Toyota Gives Bang for Buck With 2016 Prius Reviewed by Momizat on . DETROIT – The 2016 Toyota Prius is scary; the hybrid is just that good. Hybrids are all about fuel savings. With an EPA rating of 54 mpg in the city, 52 mpg on DETROIT – The 2016 Toyota Prius is scary; the hybrid is just that good. Hybrids are all about fuel savings. With an EPA rating of 54 mpg in the city, 52 mpg on Rating: 0
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Toyota Gives Bang for Buck With 2016 Prius

image_1_t580DETROIT – The 2016 Toyota Prius is scary; the hybrid is just that good.

Hybrids are all about fuel savings. With an EPA rating of 54 mpg in the city, 52 mpg on the highway and 52 mpg combined, to say the 2016 Toyota Prius is a gas sipper is an understatement.

Since they are just about indistinguishable, most folks don’t realize that there are six trim lines of the Prius. The difference is equipment. We had the three which had more convenience and technology features.

That technology stuff included a moonroof, speedometer, navigation and a hybrid system indicator, pre-collision system with pedestrian detection and lane departure alert with steering assist.

But the heart of any hybrid is the powertrain. In the case of the new Prius, Toyota outfitted the car with the third generation of what it called its Hybrid Synergy Drive.

The powertrain combined the output of a 1.8-liter Atkinson cycle aluminum four cylinder engine, two electric motor generators through an electronically controlled planetary-type continuously variable transmission (CVT). In other words, the Prius’ powertrain combined two elements that we are not wild about: the hybrid itself and the CVT.

However, in everyday driving the Prius was not bad, actually it was very good. The net 121 horsepower system provided enough oomph for daily driving. We were impressed with the car’s smoothness. It was unbelievably quiet. And the CVT was so silent we really didn’t hear it even under hard acceleration.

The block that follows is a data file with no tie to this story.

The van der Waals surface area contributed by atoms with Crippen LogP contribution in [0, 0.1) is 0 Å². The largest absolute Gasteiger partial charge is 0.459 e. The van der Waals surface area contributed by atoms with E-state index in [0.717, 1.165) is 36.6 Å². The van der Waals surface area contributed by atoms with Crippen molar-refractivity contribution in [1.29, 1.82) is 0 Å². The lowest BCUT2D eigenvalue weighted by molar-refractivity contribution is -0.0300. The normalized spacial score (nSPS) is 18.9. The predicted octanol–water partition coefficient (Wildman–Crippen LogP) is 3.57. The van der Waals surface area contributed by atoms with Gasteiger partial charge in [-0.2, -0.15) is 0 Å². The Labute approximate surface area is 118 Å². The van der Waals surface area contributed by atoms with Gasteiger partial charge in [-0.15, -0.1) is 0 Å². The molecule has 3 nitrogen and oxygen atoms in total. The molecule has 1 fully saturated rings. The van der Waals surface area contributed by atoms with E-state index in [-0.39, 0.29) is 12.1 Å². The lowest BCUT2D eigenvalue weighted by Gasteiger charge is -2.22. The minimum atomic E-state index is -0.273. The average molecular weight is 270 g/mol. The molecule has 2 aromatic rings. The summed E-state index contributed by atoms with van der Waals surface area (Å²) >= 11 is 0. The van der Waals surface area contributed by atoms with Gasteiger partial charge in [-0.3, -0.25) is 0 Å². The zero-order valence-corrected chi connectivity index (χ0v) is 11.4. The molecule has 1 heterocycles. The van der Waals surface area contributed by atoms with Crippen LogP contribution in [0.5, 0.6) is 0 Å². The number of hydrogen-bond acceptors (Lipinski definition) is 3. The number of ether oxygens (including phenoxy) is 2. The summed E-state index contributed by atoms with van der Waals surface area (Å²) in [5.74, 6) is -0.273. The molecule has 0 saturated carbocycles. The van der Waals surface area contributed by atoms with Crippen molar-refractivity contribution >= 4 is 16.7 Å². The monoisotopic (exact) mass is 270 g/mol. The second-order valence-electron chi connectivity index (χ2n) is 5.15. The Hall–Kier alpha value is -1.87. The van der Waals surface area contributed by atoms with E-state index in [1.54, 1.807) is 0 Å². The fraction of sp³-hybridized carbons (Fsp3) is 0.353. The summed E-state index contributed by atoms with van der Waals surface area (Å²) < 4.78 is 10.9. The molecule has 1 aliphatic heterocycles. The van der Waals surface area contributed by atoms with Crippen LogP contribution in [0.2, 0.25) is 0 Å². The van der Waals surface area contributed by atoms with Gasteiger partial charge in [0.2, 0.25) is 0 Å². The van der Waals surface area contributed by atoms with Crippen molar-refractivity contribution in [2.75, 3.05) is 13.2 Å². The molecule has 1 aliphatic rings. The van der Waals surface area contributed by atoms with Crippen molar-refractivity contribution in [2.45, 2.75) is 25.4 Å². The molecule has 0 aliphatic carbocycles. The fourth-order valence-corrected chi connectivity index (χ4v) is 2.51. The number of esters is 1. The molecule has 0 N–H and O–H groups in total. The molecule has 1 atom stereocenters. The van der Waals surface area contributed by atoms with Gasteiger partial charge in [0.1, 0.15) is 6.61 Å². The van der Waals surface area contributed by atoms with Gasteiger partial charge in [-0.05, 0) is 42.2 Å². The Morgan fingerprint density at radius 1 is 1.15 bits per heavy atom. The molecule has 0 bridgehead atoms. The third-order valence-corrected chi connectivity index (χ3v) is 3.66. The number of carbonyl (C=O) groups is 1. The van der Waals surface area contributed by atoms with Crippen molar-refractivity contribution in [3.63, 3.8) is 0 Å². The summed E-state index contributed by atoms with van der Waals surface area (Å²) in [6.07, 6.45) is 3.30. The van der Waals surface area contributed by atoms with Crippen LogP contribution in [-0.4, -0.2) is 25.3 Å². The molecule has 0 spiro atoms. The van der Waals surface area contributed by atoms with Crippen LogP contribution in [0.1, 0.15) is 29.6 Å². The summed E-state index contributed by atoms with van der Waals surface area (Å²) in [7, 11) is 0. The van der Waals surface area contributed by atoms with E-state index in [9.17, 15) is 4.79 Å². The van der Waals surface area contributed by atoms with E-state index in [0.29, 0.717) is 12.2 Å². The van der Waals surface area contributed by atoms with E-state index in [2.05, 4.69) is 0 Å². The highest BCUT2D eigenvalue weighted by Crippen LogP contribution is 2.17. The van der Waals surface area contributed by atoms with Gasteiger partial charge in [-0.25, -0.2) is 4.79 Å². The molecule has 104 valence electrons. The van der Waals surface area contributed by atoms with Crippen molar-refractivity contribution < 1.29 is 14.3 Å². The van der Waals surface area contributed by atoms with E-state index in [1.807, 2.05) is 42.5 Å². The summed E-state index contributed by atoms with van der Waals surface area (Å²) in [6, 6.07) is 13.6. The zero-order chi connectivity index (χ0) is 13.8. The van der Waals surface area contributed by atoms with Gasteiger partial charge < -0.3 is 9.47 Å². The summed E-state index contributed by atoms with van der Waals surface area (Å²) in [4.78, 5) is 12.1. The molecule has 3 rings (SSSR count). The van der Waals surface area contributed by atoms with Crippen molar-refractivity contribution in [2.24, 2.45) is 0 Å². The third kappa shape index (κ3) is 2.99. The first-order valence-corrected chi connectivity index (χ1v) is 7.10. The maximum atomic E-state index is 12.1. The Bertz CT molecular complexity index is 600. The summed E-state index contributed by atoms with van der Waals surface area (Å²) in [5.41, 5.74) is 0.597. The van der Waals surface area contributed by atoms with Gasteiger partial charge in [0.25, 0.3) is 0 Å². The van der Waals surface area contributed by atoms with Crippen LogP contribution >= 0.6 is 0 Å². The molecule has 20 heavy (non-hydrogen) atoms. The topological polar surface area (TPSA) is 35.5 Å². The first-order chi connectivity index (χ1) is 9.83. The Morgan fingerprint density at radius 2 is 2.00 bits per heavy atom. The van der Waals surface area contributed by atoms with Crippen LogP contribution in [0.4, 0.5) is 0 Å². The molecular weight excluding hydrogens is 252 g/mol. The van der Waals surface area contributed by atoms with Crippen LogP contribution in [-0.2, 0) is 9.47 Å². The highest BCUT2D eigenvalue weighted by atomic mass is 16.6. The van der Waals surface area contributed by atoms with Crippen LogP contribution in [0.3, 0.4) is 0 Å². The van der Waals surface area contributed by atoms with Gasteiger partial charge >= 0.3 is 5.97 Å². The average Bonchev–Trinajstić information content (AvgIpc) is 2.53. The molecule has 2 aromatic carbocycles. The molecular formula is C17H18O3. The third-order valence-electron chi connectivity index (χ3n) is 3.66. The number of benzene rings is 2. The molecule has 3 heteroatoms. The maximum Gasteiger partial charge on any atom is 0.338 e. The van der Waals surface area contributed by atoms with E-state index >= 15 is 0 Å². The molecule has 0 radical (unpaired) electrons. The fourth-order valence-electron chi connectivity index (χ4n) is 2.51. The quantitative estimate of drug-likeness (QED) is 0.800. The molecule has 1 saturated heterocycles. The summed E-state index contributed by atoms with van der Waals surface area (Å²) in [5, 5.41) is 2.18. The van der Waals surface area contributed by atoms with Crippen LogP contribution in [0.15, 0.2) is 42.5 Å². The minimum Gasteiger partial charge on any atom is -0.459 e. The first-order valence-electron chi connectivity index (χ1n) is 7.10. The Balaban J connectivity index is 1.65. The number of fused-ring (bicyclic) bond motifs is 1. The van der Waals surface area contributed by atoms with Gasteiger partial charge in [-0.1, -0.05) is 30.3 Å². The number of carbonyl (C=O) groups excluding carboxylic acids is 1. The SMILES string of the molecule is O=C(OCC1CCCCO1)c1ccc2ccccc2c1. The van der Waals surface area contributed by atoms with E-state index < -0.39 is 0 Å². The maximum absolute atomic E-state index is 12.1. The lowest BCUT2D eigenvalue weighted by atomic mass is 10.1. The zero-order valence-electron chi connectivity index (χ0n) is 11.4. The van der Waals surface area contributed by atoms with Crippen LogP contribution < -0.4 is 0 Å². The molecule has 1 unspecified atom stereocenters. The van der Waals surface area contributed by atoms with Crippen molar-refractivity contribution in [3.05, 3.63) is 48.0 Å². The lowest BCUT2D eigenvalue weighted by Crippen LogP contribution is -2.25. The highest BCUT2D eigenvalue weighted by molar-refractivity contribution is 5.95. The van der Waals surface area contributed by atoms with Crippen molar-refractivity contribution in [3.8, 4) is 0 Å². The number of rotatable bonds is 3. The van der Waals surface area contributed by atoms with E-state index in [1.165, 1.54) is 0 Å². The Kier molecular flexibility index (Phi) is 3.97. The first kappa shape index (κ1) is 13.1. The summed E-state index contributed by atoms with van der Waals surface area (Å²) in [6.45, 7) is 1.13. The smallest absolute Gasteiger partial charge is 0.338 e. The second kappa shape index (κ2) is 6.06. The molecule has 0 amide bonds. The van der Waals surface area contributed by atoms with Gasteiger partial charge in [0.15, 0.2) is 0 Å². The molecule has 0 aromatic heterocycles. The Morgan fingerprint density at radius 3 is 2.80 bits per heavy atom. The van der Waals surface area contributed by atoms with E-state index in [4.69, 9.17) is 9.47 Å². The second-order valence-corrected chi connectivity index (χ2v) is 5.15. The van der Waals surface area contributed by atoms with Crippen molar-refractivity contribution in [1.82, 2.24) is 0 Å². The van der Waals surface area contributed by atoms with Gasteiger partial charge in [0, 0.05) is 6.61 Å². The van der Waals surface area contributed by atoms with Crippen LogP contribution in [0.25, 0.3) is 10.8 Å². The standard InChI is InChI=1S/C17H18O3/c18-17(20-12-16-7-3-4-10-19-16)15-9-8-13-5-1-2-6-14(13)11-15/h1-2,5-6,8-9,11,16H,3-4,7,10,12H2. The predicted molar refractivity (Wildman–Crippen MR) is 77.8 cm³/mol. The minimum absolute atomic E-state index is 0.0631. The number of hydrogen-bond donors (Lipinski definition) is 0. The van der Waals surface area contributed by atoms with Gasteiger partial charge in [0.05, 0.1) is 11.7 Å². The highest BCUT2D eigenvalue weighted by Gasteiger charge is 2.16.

Toyota said, “The 2016 Prius uses smaller, lighter hybrid components, including a new lithium-ion hybrid battery that replaces the nickel-metal hydride battery (excluding the Prius Two non-Eco grade) in most models. The new battery’s smaller size and flatter shape allow it to be packaged under the rear seat, rather than beneath the luggage area, yielding more cargo space.”

In the real world, we had the opportunity to get a hefty off the floor model TV stand which meant we had to take it then. We looked outside at the Prius then looked at the stand. All Priuses are hatchbacks so there was not too much doubt that it would fit in the hatch opening but would it fit in the car?

After all, we’re talking about a piece of furniture that was 60X22X20. We folded down the rear seats. Our only complaint was that the front passenger seat didn’t fold all the way down, it went maybe one third of the way down. Still, we slid this hunk of furniture into the car all the way up to the back of the front passenger seat and there was just enough room to close the hatch. That impressed us and it impressed the guys who helped put the stand in the new Prius.

This Toyota hybrid was improved in every way. We still remember the launch program and the difference between the new Prius and the old Prius on the pavement of an old air force base where Toyota had set up a slalom course and some other road tests.

What struck us about the car was the difference between how the new Prius and the model it replaced handled the slalom test. Handling on the new Prius was significantly better than that of the car it replaced.

So was the suspension. The surface was ruddy and full of small unplugged holes. The old Prius kind of rumbled over it while the new model smoothed the surface out. This test drive proved that was no fluke.

The shape of the new Prius has been refined. That hump in the roof has been lowered. The new car is also longer, lower and wider.Toyota said it provided a more planted stance. We don’t know about that but the car did feel awfully solid on the road.

Our test car had a cloth interior. The Prius had a wraparound dash, very comfortable seats, the controls were ergonomically correct and simple and all the information a driver needed was in a centralized elongated screen at the top of the dash. The car had a smart key and a shift by wire system.

It was a worthy evolution of the best-selling hybrid. And for $29,842, the 2016 Toyota Prius remained reasonably priced.

Frank S. Washington is editor of AboutThatCar.com.

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